Research Summary: Does front-loading taxation increase savings? Evidence from Roth 401(k) introductions

By Parker Gardner


Article Review by Parker Gardner*

Retirement is an important phase in life. We spend most of our adult lives working and saving money so we can maintain a comfortable standard of living throughout our golden years. However, the problem many Americans face is that they are incredibly behind in their savings for retirement. The Center for Retirement Research at Boston College recently published a report measuring retirement savings in 401(k)s across different age groups. Table 1 illustrates their findings. Notice how the 401(k) balances for workers between the ages of 35- 64 are decreasing rather than increasing over time.

Clearly, Americans need to be better prepared for retirement. But how can the federal government incentivize them to do so? In the article being reviewed, Dean Brigitte Madrian of the BYU Marriott School of Business, along with professors John Beshears (Harvard), James Choi (Yale), and David Laibson (Harvard), explore the saving habits of American workers and found these habits to be mostly consistent, regardless of whether workers are saving with a traditional 401(k) or a Roth 401(k). This begs the question whether employees would rather pay taxes now, or pay taxes later, on their retirement savings.

To understand the significance of these findings, one must first understand the difference between a traditional 401(k) and a Roth 401(k). A traditional 401(k) is a retirement account that permits workers to contribute a percentage of their pre- tax income without paying taxes on that income until it is pulled out of the account during retirement. At that point, the income—and any interest made on it—are both taxed. A Roth 401(k) is different in that it allows workers to contribute a percentage of their after-tax income as opposed to their pre- tax income. When a qualified withdrawal is made from a Roth 401(k), this money—both what was originally invested, and any interest made—are not taxed.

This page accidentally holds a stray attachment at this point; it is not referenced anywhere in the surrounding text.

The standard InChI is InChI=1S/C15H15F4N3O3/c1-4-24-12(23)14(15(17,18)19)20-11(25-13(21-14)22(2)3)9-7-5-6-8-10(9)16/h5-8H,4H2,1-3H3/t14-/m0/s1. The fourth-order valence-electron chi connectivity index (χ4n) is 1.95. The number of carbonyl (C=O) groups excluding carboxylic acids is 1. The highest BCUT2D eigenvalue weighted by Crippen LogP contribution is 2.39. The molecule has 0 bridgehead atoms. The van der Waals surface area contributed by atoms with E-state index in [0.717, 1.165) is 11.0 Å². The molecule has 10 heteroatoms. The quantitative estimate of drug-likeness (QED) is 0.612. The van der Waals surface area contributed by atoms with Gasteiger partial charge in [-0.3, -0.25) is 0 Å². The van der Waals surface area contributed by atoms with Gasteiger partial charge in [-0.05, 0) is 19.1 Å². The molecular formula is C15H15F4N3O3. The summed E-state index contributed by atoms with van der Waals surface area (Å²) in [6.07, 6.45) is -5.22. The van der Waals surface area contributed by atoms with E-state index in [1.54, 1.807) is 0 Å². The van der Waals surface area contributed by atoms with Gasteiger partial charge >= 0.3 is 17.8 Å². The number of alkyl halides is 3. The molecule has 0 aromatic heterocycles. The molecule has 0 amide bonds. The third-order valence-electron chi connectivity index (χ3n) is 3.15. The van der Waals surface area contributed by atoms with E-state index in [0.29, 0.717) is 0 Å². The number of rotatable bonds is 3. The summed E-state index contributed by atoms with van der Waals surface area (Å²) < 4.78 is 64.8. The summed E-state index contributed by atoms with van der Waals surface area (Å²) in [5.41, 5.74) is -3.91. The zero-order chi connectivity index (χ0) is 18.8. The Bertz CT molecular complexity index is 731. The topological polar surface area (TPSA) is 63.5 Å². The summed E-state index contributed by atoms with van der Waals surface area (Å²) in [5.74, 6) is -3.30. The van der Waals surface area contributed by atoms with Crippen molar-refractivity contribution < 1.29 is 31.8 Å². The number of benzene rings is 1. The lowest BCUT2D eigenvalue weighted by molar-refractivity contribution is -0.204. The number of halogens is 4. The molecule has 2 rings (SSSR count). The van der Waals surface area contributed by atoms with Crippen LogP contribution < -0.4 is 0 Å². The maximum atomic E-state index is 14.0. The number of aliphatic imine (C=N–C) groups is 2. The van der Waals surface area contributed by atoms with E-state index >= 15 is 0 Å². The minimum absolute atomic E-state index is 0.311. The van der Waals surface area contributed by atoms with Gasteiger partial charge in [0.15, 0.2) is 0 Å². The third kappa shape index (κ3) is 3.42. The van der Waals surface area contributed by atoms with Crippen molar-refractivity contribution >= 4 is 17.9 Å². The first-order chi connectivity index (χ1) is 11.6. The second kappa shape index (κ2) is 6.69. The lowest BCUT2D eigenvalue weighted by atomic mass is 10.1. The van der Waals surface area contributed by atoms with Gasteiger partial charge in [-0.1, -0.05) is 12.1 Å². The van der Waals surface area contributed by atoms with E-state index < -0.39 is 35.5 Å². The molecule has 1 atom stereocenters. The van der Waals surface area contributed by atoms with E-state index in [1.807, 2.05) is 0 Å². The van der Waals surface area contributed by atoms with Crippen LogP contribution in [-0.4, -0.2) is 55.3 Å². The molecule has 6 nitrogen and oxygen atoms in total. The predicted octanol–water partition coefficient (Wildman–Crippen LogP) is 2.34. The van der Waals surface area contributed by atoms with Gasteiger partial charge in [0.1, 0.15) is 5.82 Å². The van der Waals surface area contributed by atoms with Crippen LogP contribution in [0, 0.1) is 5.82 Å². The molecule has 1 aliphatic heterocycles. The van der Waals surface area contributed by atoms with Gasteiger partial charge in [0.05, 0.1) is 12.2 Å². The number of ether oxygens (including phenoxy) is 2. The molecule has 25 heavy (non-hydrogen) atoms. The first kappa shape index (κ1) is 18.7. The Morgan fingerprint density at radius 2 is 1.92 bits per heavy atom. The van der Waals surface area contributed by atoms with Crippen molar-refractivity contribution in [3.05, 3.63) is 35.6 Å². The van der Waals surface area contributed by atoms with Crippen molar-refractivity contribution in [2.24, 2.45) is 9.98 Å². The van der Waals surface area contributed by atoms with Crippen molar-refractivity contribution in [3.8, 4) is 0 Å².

The key tax difference between a normal 401(k) and a Roth 401(k) means those who invest in a Roth 401(k) see that their “take-home pay declines [but] the amount of retirement consumption being purchased…increases.” Take-home pay decreases because employees pay taxes on their would-be retirement savings before putting it into the Roth 401(k). Purchasing power in retirement increases because employees pull out money from their retirement account without paying taxes on their savings (because they already paid taxes on it), nor do they pay taxes on the interest made from their savings.

So clearly a dollar invested into a Roth 401(k) is worth more in retirement dollars than a dollar invested into a traditional 401(k). This begs the question whether employees would rather invest their money in a Roth 401(k) or a traditional 401(k). Dean Madrian and her research partners sought to find out the answer.

The researchers targeted eleven large U.S. companies, each having between 10,000 and 100,000 employees, and reviewed their retirement savings data. All these companies began offering a Roth 401(k) savings plan in addition to a traditional 401(k) plan between 2006 and 2010. They examined 11 months of employee contributions from two specific employee segments: (1) those hired twelve months prior to the introduction of the Roth and (2) those hired a year later, in the month immediately following the introduction of the Roth. Their findings show only a slight difference between contribution rates of these two groups during the 11-month period. The research team concluded: “We find no evidence that introducing a Roth 401(k) option decreases total 401(k) contribution rates. This means that the total amount of retirement consumption being purchased via the 401(k) increases after the Roth is made available.”